Brendan Fraser, Josh Hutcherson as his nephew and Anita Briem as an Icelandic guide star as a threesome that heads down below after discovering Jules Verne’s classic sci-fi novel might be based on an actual trip to the Earth’s center. While there are gimmicky shots, director Eric Brevig restrains the impulse to use the technology for too many cheap jolts. Generally, the 3-D images are fashioned to make fans feel as though they’re sitting inside the movie rather than being assaulted by moving objects within it. PG for intense adventure action and some scary moments. 93 min.

Showtimes: 1, 4, 7 and 9:45 p.m. Friday through Thursday at Skyline Cinema in Dillon.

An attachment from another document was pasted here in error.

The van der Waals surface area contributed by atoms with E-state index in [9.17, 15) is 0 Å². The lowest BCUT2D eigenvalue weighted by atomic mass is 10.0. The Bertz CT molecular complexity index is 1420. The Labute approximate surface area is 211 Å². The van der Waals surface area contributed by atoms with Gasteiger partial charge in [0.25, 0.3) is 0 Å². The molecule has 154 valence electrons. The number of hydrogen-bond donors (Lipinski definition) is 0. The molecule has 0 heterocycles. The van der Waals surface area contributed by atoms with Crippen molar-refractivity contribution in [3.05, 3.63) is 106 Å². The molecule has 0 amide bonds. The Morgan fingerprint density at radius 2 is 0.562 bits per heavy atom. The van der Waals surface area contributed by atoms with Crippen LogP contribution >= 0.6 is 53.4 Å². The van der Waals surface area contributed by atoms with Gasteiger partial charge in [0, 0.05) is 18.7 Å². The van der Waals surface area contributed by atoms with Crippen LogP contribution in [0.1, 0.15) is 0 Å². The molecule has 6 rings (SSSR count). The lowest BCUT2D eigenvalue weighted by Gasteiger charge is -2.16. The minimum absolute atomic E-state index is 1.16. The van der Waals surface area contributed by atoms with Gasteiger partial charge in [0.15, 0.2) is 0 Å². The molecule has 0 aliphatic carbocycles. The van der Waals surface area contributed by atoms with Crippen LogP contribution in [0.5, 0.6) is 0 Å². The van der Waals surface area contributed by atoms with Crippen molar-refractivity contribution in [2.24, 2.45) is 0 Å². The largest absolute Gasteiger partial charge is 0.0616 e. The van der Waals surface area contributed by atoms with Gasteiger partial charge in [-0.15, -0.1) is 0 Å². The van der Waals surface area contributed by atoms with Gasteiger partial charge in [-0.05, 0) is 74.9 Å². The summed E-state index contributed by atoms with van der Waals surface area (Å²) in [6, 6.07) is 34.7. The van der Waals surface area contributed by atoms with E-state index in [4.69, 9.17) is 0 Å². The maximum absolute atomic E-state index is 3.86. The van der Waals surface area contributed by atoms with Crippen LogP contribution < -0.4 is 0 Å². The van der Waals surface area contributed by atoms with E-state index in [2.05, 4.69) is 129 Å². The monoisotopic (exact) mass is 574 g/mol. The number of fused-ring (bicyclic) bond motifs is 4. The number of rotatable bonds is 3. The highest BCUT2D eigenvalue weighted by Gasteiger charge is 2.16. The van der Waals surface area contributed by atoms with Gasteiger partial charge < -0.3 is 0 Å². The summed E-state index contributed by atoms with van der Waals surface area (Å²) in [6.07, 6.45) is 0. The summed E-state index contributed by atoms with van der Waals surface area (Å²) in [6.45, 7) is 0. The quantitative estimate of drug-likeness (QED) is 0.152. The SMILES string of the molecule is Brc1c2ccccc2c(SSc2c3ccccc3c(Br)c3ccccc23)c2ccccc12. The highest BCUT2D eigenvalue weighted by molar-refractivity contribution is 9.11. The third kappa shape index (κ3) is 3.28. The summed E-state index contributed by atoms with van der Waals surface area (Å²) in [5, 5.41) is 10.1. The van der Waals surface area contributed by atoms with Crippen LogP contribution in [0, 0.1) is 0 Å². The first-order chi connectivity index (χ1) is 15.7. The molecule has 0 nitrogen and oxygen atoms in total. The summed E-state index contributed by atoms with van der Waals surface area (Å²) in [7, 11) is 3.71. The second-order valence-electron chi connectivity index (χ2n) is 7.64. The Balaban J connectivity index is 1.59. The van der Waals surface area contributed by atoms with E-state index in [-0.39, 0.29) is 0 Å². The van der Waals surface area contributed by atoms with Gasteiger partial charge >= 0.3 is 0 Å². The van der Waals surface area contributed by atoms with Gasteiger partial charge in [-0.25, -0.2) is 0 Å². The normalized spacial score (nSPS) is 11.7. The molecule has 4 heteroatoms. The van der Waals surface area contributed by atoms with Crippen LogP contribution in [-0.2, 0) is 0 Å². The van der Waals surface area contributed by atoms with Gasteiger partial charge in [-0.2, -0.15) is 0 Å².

Words don’t really do justice in attempting to describe the wondrous array of misfits and monsters Guillermo del Toro has concocted here. Truly, his is a world you have to experience for yourself to appreciate fully ” if you dare, that is. In following up the original “Hellboy” from 2004 and his Oscar-winning 2006 masterpiece “Pan’s Labyrinth,” the director has outdone himself in both absurd humor and wild imagination. This time, Hellboy and the Bureau for Paranormal Research and Defense must stop a power-hungry, underground prince (Luke Goss) from awakening a dormant army of indestructible golden soldiers. Also returning are Selma Blair as Liz, Hellboy’s (literally) fiery girlfriend, and Doug Jones as the sophisticated fish-man Abe Sapien. PG-13 for sequences of sci-fi action and violence, and some language. 110 min.

Showtimes: 9 p.m. Friday through Thursday at the Skyline Cinema in Dillon.